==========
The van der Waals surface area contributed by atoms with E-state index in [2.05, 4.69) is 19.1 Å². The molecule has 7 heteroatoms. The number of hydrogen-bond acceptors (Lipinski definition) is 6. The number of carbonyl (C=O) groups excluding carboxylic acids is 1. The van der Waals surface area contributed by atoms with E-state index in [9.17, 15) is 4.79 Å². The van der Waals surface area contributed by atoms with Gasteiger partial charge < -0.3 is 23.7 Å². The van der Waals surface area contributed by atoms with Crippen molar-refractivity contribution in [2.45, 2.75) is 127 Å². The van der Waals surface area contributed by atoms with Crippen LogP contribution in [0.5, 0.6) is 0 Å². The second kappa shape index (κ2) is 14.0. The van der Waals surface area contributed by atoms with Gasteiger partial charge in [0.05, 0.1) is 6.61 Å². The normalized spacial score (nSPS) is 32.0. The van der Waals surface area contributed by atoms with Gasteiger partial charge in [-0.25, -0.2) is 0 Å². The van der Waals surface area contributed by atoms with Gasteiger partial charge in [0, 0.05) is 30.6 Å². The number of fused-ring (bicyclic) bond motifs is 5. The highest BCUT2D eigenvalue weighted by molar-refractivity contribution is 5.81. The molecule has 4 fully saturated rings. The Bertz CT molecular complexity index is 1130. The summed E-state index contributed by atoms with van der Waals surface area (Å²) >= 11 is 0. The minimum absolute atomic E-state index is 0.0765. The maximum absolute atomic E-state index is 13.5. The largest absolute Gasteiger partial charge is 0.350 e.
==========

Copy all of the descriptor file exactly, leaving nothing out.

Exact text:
The van der Waals surface area contributed by atoms with E-state index in [2.05, 4.69) is 19.1 Å². The molecule has 7 heteroatoms. The number of hydrogen-bond acceptors (Lipinski definition) is 6. The number of carbonyl (C=O) groups excluding carboxylic acids is 1. The van der Waals surface area contributed by atoms with E-state index in [9.17, 15) is 4.79 Å². The van der Waals surface area contributed by atoms with Gasteiger partial charge < -0.3 is 23.7 Å². The van der Waals surface area contributed by atoms with Crippen molar-refractivity contribution in [2.45, 2.75) is 127 Å². The van der Waals surface area contributed by atoms with Crippen LogP contribution in [0.5, 0.6) is 0 Å². The second kappa shape index (κ2) is 14.0. The van der Waals surface area contributed by atoms with Gasteiger partial charge in [0.05, 0.1) is 6.61 Å². The normalized spacial score (nSPS) is 32.0. The van der Waals surface area contributed by atoms with Gasteiger partial charge in [-0.25, -0.2) is 0 Å². The van der Waals surface area contributed by atoms with Gasteiger partial charge in [0, 0.05) is 30.6 Å². The number of fused-ring (bicyclic) bond motifs is 5. The highest BCUT2D eigenvalue weighted by molar-refractivity contribution is 5.81. The molecule has 4 fully saturated rings. The Bertz CT molecular complexity index is 1130. The summed E-state index contributed by atoms with van der Waals surface area (Å²) >= 11 is 0. The minimum absolute atomic E-state index is 0.0765. The maximum absolute atomic E-state index is 13.5. The largest absolute Gasteiger partial charge is 0.350 e.